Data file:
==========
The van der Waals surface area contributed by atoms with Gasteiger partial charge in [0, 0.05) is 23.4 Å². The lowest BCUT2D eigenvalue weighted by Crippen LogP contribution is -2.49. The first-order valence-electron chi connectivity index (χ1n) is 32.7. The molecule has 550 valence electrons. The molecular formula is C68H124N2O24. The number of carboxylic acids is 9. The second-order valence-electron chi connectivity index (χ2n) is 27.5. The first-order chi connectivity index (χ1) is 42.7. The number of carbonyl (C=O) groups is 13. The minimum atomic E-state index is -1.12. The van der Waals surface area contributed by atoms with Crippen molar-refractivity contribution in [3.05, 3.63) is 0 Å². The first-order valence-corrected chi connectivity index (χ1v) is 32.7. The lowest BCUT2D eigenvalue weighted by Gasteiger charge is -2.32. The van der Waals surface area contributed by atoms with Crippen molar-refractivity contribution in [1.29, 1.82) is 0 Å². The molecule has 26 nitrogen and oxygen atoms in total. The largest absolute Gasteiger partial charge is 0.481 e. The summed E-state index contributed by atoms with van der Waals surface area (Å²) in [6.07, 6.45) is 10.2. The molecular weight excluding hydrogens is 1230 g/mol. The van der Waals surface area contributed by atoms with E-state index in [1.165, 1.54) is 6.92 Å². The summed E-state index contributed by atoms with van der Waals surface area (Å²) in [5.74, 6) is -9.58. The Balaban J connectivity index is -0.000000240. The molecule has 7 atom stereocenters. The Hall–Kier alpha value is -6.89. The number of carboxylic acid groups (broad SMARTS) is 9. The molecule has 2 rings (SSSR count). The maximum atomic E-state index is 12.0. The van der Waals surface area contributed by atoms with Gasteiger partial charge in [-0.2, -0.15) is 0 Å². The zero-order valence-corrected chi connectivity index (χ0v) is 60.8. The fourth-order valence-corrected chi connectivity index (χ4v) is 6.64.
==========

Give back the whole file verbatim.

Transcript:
The van der Waals surface area contributed by atoms with Gasteiger partial charge in [0, 0.05) is 23.4 Å². The lowest BCUT2D eigenvalue weighted by Crippen LogP contribution is -2.49. The first-order valence-electron chi connectivity index (χ1n) is 32.7. The molecule has 550 valence electrons. The molecular formula is C68H124N2O24. The number of carboxylic acids is 9. The second-order valence-electron chi connectivity index (χ2n) is 27.5. The first-order chi connectivity index (χ1) is 42.7. The number of carbonyl (C=O) groups is 13. The minimum atomic E-state index is -1.12. The van der Waals surface area contributed by atoms with Crippen molar-refractivity contribution in [3.05, 3.63) is 0 Å². The first-order valence-corrected chi connectivity index (χ1v) is 32.7. The lowest BCUT2D eigenvalue weighted by Gasteiger charge is -2.32. The van der Waals surface area contributed by atoms with Crippen molar-refractivity contribution in [1.29, 1.82) is 0 Å². The molecule has 26 nitrogen and oxygen atoms in total. The largest absolute Gasteiger partial charge is 0.481 e. The summed E-state index contributed by atoms with van der Waals surface area (Å²) in [6.07, 6.45) is 10.2. The molecular weight excluding hydrogens is 1230 g/mol. The van der Waals surface area contributed by atoms with E-state index in [1.165, 1.54) is 6.92 Å². The summed E-state index contributed by atoms with van der Waals surface area (Å²) in [5.74, 6) is -9.58. The Balaban J connectivity index is -0.000000240. The molecule has 7 atom stereocenters. The Hall–Kier alpha value is -6.89. The number of carboxylic acid groups (broad SMARTS) is 9. The molecule has 2 rings (SSSR count). The maximum atomic E-state index is 12.0. The van der Waals surface area contributed by atoms with Gasteiger partial charge in [-0.2, -0.15) is 0 Å². The zero-order valence-corrected chi connectivity index (χ0v) is 60.8. The fourth-order valence-corrected chi connectivity index (χ4v) is 6.64.